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04.19.11

15 Most Accident Prone Airplanes

Amidst a rash of emergency landings and airplane incidents this month, The Daily Beast parsed the statistics on more than 1,000 types of planes to find the models with the worst safety records.

It’s been a rough month for air safety. During the first week of April, there were eight emergency landings — including Southwest Flight 812, which was forced to make an emergency landing after a hole appeared in the plane’s fuselage. As well, early last week an Air France Airbus A380 – one of the world’s largest passenger airplanes – hit a small commuter plane on the runway at New York City’s JFK airport.

Aircraft accidents are rare—last year there was one serious accident for every 1.6 million flights. But deaths on commercial aircraft around the world increased 15 percent according to the International Air Transport Association (of course, this is due in part to increased air travel overall). The number of fatal crashes worldwide increased 28 percent to 23 and the number of deaths climbed 15 percent to 786 people in 2010. There were no fatalities on U.S. airlines last year.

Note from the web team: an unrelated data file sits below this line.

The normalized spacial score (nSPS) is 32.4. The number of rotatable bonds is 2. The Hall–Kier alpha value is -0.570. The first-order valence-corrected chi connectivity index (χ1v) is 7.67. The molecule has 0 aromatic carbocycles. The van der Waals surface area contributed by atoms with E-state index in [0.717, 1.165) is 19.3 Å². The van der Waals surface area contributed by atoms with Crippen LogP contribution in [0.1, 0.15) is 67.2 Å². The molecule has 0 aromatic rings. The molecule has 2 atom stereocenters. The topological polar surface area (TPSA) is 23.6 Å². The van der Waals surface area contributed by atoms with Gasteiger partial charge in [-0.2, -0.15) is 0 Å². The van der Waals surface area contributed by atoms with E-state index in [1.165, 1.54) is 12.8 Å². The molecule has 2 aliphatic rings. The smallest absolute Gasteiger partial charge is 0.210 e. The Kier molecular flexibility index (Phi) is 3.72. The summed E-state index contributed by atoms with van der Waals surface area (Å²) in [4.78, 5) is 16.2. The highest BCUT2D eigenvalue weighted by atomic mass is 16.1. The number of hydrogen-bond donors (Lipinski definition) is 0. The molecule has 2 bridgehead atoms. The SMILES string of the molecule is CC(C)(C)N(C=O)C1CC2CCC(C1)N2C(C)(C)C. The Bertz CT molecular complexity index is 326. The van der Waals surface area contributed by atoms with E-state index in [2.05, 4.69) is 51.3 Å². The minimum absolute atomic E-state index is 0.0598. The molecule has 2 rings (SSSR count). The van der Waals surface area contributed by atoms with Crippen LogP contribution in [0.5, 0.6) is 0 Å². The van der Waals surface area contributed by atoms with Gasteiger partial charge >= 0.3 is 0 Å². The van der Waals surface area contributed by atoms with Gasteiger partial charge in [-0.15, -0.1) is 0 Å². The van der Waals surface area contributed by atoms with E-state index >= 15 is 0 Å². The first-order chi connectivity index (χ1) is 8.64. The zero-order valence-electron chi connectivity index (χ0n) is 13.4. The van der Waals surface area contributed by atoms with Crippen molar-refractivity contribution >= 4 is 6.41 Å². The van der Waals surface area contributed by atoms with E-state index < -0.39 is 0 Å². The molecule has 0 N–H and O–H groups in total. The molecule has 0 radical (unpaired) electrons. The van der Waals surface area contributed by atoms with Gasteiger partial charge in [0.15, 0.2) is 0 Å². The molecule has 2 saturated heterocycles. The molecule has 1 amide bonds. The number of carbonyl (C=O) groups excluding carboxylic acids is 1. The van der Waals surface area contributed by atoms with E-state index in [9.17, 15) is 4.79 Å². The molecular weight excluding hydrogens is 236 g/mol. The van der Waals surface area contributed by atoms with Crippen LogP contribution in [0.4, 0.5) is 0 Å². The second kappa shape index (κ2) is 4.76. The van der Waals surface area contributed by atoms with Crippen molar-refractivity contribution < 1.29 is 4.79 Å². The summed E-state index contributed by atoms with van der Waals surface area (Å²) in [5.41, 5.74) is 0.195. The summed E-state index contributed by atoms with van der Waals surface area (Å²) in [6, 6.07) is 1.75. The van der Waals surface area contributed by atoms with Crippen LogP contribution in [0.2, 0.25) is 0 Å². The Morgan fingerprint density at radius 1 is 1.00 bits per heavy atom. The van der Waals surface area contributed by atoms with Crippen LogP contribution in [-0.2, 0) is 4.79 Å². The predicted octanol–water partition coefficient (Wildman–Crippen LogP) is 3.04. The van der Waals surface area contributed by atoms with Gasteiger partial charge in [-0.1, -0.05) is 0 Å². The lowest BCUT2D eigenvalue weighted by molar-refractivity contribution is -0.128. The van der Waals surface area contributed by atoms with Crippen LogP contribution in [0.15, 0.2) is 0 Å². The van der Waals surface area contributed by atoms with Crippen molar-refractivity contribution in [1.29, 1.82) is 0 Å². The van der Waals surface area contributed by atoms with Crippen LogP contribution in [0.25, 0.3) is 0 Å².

Gallery: 15 Most Accident Prone Airplanes

Of course if the airplane bumper-plane incident at JFK is any indication, a traveler can hit all sorts of bumps during air travel, even if you’re on a domestic airline. So The Daily Beast sought to determine which airplanes, according to make and model, have the worst records. We sorted the data from the last year (April 1, 2010 to April 1, 2011) of incidents and accidents in civilian aviation within the United States, according to the National Transportation Safety Board. Variants of plane models were included in the total for each plane. The final ranking was based on a weighting of the total number of accidents and incidents, as well as the total fatalities from fatal accidents within the time span.

One note on the ranking: the list provides a snapshot of the types of planes involved in the most accidents, but does not control for total miles or flights for each type, which is unavailable. As well, the accidents and incidents tally for all planes refers to those that have been investigated by the NTSB for the given time period, regardless of probable cause (pilot error, inclement weather, structural failures, etc.). However, the list is an instructive glimpse into the types of aircraft that crash with the greatest frequency. While the Boeing 737 tops our list with 25 accidents and incidents in the last year, more than 5,100 737s were in service as of last July. In comparison, Piper PA-32 series planes were involved in 23 accidents last year and only 7,000 were ever manufactured.